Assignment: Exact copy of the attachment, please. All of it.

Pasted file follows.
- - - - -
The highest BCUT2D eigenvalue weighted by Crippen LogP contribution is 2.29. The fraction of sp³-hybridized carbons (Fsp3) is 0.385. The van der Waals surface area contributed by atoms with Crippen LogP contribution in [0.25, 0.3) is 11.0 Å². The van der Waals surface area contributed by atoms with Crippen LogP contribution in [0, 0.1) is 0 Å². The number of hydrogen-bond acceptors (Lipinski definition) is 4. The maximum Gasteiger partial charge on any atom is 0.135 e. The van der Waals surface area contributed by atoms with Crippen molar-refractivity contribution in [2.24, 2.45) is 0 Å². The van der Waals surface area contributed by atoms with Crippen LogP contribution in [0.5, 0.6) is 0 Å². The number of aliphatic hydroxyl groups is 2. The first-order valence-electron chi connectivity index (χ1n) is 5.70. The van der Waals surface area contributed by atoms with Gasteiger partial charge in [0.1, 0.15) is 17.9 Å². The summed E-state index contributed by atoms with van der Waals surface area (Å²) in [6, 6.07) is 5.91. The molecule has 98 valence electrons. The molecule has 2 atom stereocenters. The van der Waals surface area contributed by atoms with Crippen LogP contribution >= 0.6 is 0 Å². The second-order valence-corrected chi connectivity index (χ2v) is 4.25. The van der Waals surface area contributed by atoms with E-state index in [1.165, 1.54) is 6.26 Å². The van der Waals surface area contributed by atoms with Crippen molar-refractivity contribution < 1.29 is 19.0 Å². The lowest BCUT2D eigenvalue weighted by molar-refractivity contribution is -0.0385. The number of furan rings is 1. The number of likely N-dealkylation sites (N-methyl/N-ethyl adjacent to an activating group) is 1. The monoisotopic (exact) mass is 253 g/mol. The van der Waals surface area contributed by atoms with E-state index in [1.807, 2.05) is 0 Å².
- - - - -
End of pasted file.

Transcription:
The highest BCUT2D eigenvalue weighted by Crippen LogP contribution is 2.29. The fraction of sp³-hybridized carbons (Fsp3) is 0.385. The van der Waals surface area contributed by atoms with Crippen LogP contribution in [0.25, 0.3) is 11.0 Å². The van der Waals surface area contributed by atoms with Crippen LogP contribution in [0, 0.1) is 0 Å². The number of hydrogen-bond acceptors (Lipinski definition) is 4. The maximum Gasteiger partial charge on any atom is 0.135 e. The van der Waals surface area contributed by atoms with Crippen molar-refractivity contribution in [2.24, 2.45) is 0 Å². The van der Waals surface area contributed by atoms with Crippen LogP contribution in [0.5, 0.6) is 0 Å². The number of aliphatic hydroxyl groups is 2. The first-order valence-electron chi connectivity index (χ1n) is 5.70. The van der Waals surface area contributed by atoms with Gasteiger partial charge in [0.1, 0.15) is 17.9 Å². The summed E-state index contributed by atoms with van der Waals surface area (Å²) in [6, 6.07) is 5.91. The molecule has 98 valence electrons. The molecule has 2 atom stereocenters. The van der Waals surface area contributed by atoms with Crippen LogP contribution >= 0.6 is 0 Å². The second-order valence-corrected chi connectivity index (χ2v) is 4.25. The van der Waals surface area contributed by atoms with E-state index in [1.165, 1.54) is 6.26 Å². The van der Waals surface area contributed by atoms with Crippen molar-refractivity contribution < 1.29 is 19.0 Å². The lowest BCUT2D eigenvalue weighted by molar-refractivity contribution is -0.0385. The number of furan rings is 1. The number of likely N-dealkylation sites (N-methyl/N-ethyl adjacent to an activating group) is 1. The monoisotopic (exact) mass is 253 g/mol. The van der Waals surface area contributed by atoms with E-state index in [1.807, 2.05) is 0 Å².